Metropole Magazine

Today's Weather: Abuja NG: Partly Cloudy, Day 360|Night 260

02 Apr Written by  Ladi Opaluwa

Four Survival Tips for Abuja’s Night Owls

Abuja is a big city. You need help finding your bearing in the daytime and the situation is even trickier at night. Places hitherto familiar become obscured under the cloak of darkness, the multitude who populate the city by day would have returned to the suburbs, businesses would have closed. The city, you will find, will be hollow.

Here are a few tips to help you get by in the capital city at night.

1. Where to Buy Food: If you must set out at dusk, eat, or else you will find yourself shuttling from one end of the city to the other in search of food. Most restaurants and eateries will be closed just in time for your arrival at 10pm. First, call your notorious nighthawk friend or acquaintance for recommendations. He would probably refer you to one of these:


- Dreams at Wuse 2, where you will find the cold remains of the day’s menu

- Drumstix on Aminu Kano Crescent, Wuse 2

- Vanilla night club, Maitama, or

- Bear Barn on Aminu Kano Crescent, just after the French Institute, mainly open on Fridays (atrocious name but justified; they stock fine foreign bear).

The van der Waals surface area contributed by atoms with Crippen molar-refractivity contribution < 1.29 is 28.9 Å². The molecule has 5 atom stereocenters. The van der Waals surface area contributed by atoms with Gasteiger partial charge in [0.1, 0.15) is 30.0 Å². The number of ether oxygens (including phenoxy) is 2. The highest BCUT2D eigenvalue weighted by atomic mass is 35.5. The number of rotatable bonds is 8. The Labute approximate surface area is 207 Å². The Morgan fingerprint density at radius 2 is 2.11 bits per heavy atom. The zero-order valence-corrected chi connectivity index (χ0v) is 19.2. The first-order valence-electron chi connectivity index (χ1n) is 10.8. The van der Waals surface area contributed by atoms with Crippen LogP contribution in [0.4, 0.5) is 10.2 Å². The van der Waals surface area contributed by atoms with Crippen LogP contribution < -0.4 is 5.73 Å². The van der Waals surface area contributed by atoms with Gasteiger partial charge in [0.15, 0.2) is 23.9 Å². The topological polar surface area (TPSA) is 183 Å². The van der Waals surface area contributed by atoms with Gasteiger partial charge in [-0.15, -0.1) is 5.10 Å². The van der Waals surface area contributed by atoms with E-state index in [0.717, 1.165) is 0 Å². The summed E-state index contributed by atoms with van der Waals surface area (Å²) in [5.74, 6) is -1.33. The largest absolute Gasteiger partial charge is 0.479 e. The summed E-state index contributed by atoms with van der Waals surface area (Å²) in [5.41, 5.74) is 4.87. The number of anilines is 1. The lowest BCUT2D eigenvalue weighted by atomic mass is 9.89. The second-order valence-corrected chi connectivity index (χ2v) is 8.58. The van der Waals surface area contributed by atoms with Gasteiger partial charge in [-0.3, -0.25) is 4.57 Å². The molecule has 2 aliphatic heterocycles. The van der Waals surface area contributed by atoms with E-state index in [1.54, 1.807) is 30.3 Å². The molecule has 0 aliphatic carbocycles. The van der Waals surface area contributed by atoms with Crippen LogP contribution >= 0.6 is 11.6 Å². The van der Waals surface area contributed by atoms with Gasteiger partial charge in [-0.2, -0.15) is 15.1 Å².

And there is always Transcorp Hilton. By the way, be modest. Do not insist on pounded yam, if sincerely the aim is to pacify your hunger. Downsize your appetite to coke and biscuits, then you might miraculously find a pizza or shawarma place.


2.  Conserve Your Fuel and Cash: As you would have gone off your track in the process of looking for food, you will need to refuel your tank if you are driving. You would have travelled 20km in circles on the web of roads specifically designed to confuse you. On the other hand, you must reserve extra fare for for the unplanned trip around town, otherwise you will reach an open eatery and have no money left for food.


3.  Dress Decently: This warning goes out to ladies. If you had ambitions of being sexy at night, discard it promptly. The more decently dressed you are, the safer you would be. But decency is a relative term, so you be the judge. In any case, do not dress like a ‘prostitute,’ as there are government agencies out there to get you. 


This is no mere paranoia. The Abuja Environmental Protection Board (AEPB), in addition to waste management, has the mandate of clearing the streets of nuisance or any appearance of such. If you are unlucky, on any night you may be abducted by officers of the board, in collaboration with theFederal Capital Territory’s Social Development Secretariat (SDS), and the Nigeria Police Force. You will find yourself in a van huddled with prostitutes and other unfortunate victims as yourself. You may think that you have been kidnapped but no, you are on your way to a rehabilitation centre, but first, you will spend the night in detention.


4.  Go in Pairs: Going home is easy if you have a car; the highway is free and yours; a safe ride. The less privileged will have to negotiate a taxi ride. Note that the taxi driver is as suspicious of you as you are of him. Two are better than one, unless the two are males, in which case the cabbie would be reluctant to give you a ride at whatever offer you make for fear you might rob him on the way. The reverse would be the case if you are female and alone. 


At any rate, it is probably safer to just stay in bed at night.